Current law requires an off-highway vehicle to have a certificate of title in order to be transferred unless:
- The off-highway vehicle was first transferred before July 1, 2014, and not subsequently transferred to an off-highway vehicle dealer; or
- The off-highway vehicle was used exclusively for agricultural purposes on private land.
2 4 of the bill requires all off-highway vehicle transfers on or after July 1, 2022, 2023, to have a certificate of title, but the agricultural exemption is not changed. 1 2 exempts private transfers of off-highway vehicles from sales and use tax if the transfer occurred on or after July 1, 2014, and before July 1, 2022 2023 .
Current law authorizes motor vehicle dealers, salvage pools, and insurers to electronically access the department of revenue's ownership and lienholder records to verify motor vehicle ownership and lienholding information to prevent fraud. Section
3 5 authorizes off-highway vehicle dealers to access this system to verify the same information on off-highway vehicles for the same reasons.
Notwithstanding the requirement that an off-highway vehicle have a title to be purchased by a dealer, current law authorizes a dealer to purchase an off-highway vehicle that was initially sold before July 1, 2014, and was never titled. The dealer must obtain an affidavit from the owner and then use the affidavit to obtain a title. Section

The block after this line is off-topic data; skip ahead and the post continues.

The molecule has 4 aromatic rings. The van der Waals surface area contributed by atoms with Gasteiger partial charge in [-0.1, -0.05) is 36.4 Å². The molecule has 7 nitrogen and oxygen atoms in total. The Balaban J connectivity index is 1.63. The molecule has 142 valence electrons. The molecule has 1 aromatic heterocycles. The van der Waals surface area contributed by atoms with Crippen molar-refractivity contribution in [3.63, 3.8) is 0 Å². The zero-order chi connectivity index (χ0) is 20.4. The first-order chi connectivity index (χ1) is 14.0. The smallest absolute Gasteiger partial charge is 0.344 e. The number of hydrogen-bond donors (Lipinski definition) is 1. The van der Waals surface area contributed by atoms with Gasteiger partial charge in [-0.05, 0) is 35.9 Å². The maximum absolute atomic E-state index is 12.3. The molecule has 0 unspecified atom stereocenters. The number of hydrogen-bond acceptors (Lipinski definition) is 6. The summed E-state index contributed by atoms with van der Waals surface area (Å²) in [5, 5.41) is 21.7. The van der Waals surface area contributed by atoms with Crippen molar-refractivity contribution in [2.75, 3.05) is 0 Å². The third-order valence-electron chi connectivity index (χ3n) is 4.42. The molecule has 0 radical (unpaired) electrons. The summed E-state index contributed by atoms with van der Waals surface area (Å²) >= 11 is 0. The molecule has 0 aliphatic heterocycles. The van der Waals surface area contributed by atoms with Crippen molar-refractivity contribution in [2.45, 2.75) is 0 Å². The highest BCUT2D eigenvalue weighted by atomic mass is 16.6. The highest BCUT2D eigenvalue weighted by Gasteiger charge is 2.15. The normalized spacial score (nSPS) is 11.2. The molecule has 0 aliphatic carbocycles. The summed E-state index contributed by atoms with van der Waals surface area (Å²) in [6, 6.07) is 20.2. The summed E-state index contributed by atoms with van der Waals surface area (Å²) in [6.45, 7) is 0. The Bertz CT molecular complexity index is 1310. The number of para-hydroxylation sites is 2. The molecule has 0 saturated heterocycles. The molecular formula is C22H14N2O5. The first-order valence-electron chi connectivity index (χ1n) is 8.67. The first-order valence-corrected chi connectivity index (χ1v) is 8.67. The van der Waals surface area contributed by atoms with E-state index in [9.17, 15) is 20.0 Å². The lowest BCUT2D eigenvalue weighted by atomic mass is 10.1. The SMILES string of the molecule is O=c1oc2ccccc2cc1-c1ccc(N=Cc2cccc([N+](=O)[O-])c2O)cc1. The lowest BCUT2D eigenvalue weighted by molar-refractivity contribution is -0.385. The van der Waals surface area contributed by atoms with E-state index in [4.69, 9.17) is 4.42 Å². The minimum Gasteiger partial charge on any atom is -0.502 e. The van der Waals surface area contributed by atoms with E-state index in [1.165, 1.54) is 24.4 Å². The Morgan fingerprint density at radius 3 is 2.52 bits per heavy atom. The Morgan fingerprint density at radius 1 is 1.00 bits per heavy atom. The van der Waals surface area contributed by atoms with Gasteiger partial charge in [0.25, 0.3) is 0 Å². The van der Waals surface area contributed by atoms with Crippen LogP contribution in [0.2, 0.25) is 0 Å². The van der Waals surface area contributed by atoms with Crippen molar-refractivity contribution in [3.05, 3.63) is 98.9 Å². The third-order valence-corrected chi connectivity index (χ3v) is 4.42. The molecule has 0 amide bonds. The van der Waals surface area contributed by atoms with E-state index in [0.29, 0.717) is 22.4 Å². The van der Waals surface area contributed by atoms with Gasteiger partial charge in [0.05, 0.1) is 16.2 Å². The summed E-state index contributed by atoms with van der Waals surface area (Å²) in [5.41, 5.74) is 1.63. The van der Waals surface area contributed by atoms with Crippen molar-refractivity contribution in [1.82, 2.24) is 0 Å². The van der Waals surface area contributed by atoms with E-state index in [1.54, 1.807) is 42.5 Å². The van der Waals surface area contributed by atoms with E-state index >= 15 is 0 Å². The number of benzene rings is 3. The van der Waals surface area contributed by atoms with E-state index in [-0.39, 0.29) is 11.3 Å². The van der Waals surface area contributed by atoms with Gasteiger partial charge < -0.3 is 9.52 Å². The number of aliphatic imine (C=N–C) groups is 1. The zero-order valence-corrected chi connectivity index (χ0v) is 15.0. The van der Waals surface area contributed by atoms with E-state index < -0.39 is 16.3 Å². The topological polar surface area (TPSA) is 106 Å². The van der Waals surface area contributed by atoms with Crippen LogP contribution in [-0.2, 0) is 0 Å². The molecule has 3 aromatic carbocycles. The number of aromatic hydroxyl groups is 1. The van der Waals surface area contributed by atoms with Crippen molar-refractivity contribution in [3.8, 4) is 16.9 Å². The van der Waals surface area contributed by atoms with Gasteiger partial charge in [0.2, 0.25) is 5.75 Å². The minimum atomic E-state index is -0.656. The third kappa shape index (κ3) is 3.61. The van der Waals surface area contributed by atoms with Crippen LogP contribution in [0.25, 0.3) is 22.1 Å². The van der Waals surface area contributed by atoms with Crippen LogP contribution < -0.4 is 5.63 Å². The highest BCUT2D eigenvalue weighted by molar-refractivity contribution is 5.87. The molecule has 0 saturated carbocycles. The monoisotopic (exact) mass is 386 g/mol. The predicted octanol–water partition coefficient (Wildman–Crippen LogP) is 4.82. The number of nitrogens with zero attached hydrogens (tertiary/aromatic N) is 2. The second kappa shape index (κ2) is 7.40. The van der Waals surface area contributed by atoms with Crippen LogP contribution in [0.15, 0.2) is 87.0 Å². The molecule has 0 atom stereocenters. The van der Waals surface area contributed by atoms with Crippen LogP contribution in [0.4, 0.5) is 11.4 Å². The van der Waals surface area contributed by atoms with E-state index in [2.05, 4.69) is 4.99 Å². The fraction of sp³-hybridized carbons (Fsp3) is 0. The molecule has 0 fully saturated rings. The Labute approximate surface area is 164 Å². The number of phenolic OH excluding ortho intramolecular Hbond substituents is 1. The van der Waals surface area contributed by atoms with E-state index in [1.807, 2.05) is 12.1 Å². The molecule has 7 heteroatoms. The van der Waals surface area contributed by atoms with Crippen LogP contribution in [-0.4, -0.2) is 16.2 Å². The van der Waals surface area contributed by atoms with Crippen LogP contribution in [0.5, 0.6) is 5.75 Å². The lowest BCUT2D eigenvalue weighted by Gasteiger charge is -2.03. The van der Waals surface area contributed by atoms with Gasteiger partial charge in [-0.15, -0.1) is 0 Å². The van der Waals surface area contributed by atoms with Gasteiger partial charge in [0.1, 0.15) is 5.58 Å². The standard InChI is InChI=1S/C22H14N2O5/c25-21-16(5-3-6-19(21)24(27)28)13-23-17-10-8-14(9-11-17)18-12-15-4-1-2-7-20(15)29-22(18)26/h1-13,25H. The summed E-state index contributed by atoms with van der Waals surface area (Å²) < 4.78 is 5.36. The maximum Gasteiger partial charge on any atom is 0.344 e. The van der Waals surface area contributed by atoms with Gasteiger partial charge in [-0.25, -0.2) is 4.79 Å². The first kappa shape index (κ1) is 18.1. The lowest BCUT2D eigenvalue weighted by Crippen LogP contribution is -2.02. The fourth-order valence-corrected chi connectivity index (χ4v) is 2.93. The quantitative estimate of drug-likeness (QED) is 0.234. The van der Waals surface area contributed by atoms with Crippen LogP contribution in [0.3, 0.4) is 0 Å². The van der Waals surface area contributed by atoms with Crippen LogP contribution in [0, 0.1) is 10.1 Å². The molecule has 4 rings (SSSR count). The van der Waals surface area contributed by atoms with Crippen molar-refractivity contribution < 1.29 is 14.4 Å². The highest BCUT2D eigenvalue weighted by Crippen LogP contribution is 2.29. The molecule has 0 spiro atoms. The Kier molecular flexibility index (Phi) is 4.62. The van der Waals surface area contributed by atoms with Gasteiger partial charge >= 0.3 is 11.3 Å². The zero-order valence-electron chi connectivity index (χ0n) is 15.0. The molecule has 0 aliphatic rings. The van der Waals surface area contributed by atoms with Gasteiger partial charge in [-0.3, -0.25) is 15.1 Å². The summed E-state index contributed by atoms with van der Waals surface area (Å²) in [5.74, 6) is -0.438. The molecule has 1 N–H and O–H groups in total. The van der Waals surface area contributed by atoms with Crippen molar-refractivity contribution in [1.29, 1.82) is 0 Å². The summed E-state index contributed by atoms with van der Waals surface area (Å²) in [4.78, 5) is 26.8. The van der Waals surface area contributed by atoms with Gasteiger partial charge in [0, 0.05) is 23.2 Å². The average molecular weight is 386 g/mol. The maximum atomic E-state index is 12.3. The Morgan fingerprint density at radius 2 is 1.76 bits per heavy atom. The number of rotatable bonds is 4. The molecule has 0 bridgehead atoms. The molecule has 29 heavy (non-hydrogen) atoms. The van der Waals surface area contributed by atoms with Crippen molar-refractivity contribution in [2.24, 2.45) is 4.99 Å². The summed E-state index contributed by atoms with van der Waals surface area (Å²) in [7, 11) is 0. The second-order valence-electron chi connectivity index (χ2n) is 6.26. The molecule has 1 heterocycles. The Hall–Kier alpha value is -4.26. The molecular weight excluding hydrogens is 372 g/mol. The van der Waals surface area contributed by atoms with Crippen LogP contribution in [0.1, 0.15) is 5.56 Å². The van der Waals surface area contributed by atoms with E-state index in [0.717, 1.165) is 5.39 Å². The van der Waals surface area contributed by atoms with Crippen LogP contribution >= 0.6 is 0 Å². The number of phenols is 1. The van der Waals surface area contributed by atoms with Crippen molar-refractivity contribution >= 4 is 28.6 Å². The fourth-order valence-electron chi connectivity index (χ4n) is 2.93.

4 6 extends this authorization and procedure to off-highway vehicles:
- Privately transferred on or after July 1, 2014, and before July 1,
20222023 ; or
- Used exclusively for agricultural purposes on private land.
(Note: Italicized words indicate new material added to the original summary; dashes through words indicate deletions from the original summary.)
(Note: This summary applies to the reengrossed version of this bill as introduced in the second house.)